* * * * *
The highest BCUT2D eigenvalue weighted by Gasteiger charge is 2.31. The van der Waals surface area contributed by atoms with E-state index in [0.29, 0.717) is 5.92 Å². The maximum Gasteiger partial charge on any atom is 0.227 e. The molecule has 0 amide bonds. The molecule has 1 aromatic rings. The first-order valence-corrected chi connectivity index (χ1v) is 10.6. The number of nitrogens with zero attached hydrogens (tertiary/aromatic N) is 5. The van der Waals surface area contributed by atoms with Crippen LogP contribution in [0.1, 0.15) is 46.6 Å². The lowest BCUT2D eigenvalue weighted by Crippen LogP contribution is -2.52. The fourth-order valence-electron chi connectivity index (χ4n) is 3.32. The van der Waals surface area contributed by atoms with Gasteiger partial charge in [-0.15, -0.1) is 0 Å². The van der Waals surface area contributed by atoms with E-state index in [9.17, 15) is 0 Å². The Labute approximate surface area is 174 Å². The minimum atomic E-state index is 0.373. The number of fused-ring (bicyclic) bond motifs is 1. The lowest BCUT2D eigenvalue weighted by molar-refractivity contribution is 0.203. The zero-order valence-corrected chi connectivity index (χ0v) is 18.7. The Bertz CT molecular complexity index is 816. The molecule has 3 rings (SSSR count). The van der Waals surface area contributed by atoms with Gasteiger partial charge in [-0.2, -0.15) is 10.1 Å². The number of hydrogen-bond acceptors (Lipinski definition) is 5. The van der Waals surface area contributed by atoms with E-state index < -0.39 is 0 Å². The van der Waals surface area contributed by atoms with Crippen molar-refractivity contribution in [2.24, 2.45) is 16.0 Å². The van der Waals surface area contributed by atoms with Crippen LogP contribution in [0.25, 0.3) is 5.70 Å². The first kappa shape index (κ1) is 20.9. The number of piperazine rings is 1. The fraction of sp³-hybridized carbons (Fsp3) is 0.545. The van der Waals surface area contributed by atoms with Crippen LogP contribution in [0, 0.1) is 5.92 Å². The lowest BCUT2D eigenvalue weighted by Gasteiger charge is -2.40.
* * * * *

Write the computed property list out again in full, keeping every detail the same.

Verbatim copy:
The highest BCUT2D eigenvalue weighted by Gasteiger charge is 2.31. The van der Waals surface area contributed by atoms with E-state index in [0.29, 0.717) is 5.92 Å². The maximum Gasteiger partial charge on any atom is 0.227 e. The molecule has 0 amide bonds. The molecule has 1 aromatic rings. The first-order valence-corrected chi connectivity index (χ1v) is 10.6. The number of nitrogens with zero attached hydrogens (tertiary/aromatic N) is 5. The van der Waals surface area contributed by atoms with Crippen LogP contribution in [0.1, 0.15) is 46.6 Å². The lowest BCUT2D eigenvalue weighted by Crippen LogP contribution is -2.52. The fourth-order valence-electron chi connectivity index (χ4n) is 3.32. The van der Waals surface area contributed by atoms with Gasteiger partial charge in [-0.15, -0.1) is 0 Å². The van der Waals surface area contributed by atoms with E-state index in [9.17, 15) is 0 Å². The Labute approximate surface area is 174 Å². The minimum atomic E-state index is 0.373. The number of fused-ring (bicyclic) bond motifs is 1. The lowest BCUT2D eigenvalue weighted by molar-refractivity contribution is 0.203. The zero-order valence-corrected chi connectivity index (χ0v) is 18.7. The Bertz CT molecular complexity index is 816. The molecule has 3 rings (SSSR count). The van der Waals surface area contributed by atoms with Gasteiger partial charge in [-0.2, -0.15) is 10.1 Å². The number of hydrogen-bond acceptors (Lipinski definition) is 5. The van der Waals surface area contributed by atoms with E-state index < -0.39 is 0 Å². The van der Waals surface area contributed by atoms with Crippen molar-refractivity contribution in [2.24, 2.45) is 16.0 Å². The van der Waals surface area contributed by atoms with Crippen LogP contribution in [0.25, 0.3) is 5.70 Å². The first kappa shape index (κ1) is 20.9. The number of piperazine rings is 1. The fraction of sp³-hybridized carbons (Fsp3) is 0.545. The van der Waals surface area contributed by atoms with Crippen LogP contribution in [0, 0.1) is 5.92 Å². The lowest BCUT2D eigenvalue weighted by Gasteiger charge is -2.40.